I am reminded that in combat, almost every platoon leader under fire has the view that higher command is either willfully ignoring his specific plight or too stupid to undertand that the main thrust of the enemy is being directed at him. If we let the platoon leaders decide where reinforcements should go, chaos would result. Instead, leaders at the next level and even at the level above that have to have develop a clear sense of what is really happening on the field and allocate scarce resources accordingly.
With all due respect, the mayor -trapped in his city and lacking in communication eqiuipment - is in the worst possible position to know what is happening around him. He, despite being the mayor of a major city, is no better off than a rookie platoon leader facing fire for the first time. Comments like the following tend, I think, to prove my point:
In the radio interview, Nagin's frustration was palpable.If the mayor had a sense of the the larger picture he would grasp the difficulty in getting anything into his city since all major routes are closed and that his problems are simply one part of a devastated coastline that starts below New Orleans and runs to Pensacola. He might grasp the enormous problems facing the agencies and the leaders he is criticizing. Sometimes the soldier in the field is the worst person to talk to about how a battle is being waged (which is why we usually don't let platton leader Lt Smith talk directly to the President about how the total force should be deployed to solve Lt Smith's immediate problem on the front line).
"I've been out there man. I flew in these helicopters, been in the crowds talking to people crying, don't know where their relatives are. I've done it all man, and I'll tell you man, I keep hearing that it's coming. This is coming, that is coming. And my answer to that today is BS, where is the beef? Because there is no beef in this city. "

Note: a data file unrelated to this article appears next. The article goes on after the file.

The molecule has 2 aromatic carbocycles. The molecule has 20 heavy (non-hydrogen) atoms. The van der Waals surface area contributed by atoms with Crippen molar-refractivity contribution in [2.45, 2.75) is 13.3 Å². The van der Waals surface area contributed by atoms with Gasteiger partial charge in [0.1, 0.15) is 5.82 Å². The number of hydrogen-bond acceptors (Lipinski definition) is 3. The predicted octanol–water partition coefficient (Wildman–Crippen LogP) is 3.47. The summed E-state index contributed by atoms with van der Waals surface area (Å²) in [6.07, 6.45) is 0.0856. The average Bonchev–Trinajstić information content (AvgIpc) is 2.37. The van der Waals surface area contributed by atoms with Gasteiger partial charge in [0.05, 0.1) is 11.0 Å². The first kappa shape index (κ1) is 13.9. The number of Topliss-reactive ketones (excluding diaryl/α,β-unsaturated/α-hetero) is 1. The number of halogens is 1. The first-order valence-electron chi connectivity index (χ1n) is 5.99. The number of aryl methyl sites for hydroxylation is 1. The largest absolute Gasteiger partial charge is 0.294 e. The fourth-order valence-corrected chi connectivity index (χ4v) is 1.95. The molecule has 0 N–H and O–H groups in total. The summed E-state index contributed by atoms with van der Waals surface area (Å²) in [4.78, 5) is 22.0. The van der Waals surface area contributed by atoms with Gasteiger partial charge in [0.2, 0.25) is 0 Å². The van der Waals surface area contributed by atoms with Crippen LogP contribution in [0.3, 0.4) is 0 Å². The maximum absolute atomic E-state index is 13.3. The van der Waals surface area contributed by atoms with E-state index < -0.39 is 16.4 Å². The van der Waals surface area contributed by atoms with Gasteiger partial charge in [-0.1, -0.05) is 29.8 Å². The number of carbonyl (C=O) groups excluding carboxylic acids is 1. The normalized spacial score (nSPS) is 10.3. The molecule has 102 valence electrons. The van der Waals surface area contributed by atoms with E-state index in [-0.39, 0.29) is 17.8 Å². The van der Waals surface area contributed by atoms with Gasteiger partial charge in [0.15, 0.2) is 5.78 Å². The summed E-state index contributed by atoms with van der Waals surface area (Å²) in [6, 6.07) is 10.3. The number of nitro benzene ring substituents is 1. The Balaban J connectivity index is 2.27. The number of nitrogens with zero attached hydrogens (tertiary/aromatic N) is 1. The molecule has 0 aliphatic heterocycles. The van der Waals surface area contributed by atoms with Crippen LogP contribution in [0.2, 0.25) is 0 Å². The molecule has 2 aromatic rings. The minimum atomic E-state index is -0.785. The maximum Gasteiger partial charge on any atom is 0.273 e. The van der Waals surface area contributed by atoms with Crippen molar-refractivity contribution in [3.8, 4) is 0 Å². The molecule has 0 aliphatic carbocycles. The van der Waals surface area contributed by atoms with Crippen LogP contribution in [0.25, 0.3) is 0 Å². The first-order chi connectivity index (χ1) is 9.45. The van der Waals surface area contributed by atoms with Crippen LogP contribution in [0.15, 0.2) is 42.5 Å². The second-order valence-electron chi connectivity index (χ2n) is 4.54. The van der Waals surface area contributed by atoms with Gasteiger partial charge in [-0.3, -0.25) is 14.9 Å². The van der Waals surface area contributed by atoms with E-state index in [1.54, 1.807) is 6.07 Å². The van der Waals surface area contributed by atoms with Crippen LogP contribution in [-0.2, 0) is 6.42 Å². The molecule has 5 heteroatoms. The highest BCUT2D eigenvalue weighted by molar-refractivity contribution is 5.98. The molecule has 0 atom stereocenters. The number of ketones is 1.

Nagin said, "Get every Greyhound bus in the country and get them moving."
Nagin called for a moratorium on press conferences "until the resources are in this city."
"They're feeding the people a line of bull, and they are spinning and people are dying," he said.
"I don't know whether it's the governor's problem, or it's the president's problem, but somebody needs to get ... on a plane and sit down, the two of them, and figure this out right now," Nagin said.
"They thinking small, man, and this is a major, major deal," he said.
"Get off your asses and let's do something."
The mayor said except for a few "knuckleheads," the looting is the result of desperate people just trying to find food and water to survive.
This is one of those times.
I suspect that given the time, we could find plenty of people in the his constituency who would be quite vocal on the mayor's performance of his duties before and during this crisis, and many of them will be as ignorant of the big picture as the mayor seems to be.
Watching the news coverage and the finger-pointing, I am haunted by a line from an otherwise inapplicable Bob Dylan song, "The Lonesome Death of Hattie Carrol"
But you who philosophize, disgrace and criticize all fears,Now is not the time, Mr. Mayor, for your rhetoric. Work to solve the problems before you and point out areas that need special attention to those who are rushing to help you.
Take the rag away from your face, now ain't the time for
You can lambast whomever you please after the crisis is past.
Interesting photo linked to by Jonah Goldberg at the NRO Corner. AP caption:
An aerial view of flooded school buses in a lot, Thursday, Sept. 1, 2005, in New Orleans, LA. The flood is a result of Hurricane Katrina that passed through the area last Monday.(AP Photo/Phil Coale). Hmmm. "Get every Greyhound bus in the country and get them moving." Glass houses, anyone? And yes, I am talking about before the hurricane hit. Wonder how much federal money was used to buy the buses?